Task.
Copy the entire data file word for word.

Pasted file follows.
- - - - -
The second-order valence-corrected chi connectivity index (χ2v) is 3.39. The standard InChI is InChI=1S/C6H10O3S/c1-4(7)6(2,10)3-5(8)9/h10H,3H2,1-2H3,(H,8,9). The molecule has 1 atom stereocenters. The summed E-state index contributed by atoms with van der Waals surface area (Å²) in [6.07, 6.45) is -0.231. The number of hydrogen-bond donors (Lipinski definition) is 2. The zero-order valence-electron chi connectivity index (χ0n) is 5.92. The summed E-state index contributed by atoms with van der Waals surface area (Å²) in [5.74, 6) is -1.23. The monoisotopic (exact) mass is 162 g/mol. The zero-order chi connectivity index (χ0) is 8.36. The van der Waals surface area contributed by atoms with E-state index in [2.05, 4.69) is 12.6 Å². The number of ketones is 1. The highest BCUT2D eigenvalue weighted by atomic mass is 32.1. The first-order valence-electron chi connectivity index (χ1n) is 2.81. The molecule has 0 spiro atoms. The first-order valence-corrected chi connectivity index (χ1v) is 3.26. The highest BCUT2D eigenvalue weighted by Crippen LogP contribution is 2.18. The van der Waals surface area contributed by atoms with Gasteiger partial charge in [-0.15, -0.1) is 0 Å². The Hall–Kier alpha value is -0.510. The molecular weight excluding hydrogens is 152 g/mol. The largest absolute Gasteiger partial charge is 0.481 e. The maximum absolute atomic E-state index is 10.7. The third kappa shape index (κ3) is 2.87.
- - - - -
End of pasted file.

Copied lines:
The second-order valence-corrected chi connectivity index (χ2v) is 3.39. The standard InChI is InChI=1S/C6H10O3S/c1-4(7)6(2,10)3-5(8)9/h10H,3H2,1-2H3,(H,8,9). The molecule has 1 atom stereocenters. The summed E-state index contributed by atoms with van der Waals surface area (Å²) in [6.07, 6.45) is -0.231. The number of hydrogen-bond donors (Lipinski definition) is 2. The zero-order valence-electron chi connectivity index (χ0n) is 5.92. The summed E-state index contributed by atoms with van der Waals surface area (Å²) in [5.74, 6) is -1.23. The monoisotopic (exact) mass is 162 g/mol. The zero-order chi connectivity index (χ0) is 8.36. The van der Waals surface area contributed by atoms with E-state index in [2.05, 4.69) is 12.6 Å². The number of ketones is 1. The highest BCUT2D eigenvalue weighted by atomic mass is 32.1. The first-order valence-electron chi connectivity index (χ1n) is 2.81. The molecule has 0 spiro atoms. The first-order valence-corrected chi connectivity index (χ1v) is 3.26. The highest BCUT2D eigenvalue weighted by Crippen LogP contribution is 2.18. The van der Waals surface area contributed by atoms with Gasteiger partial charge in [-0.15, -0.1) is 0 Å². The Hall–Kier alpha value is -0.510. The molecular weight excluding hydrogens is 152 g/mol. The largest absolute Gasteiger partial charge is 0.481 e. The maximum absolute atomic E-state index is 10.7. The third kappa shape index (κ3) is 2.87.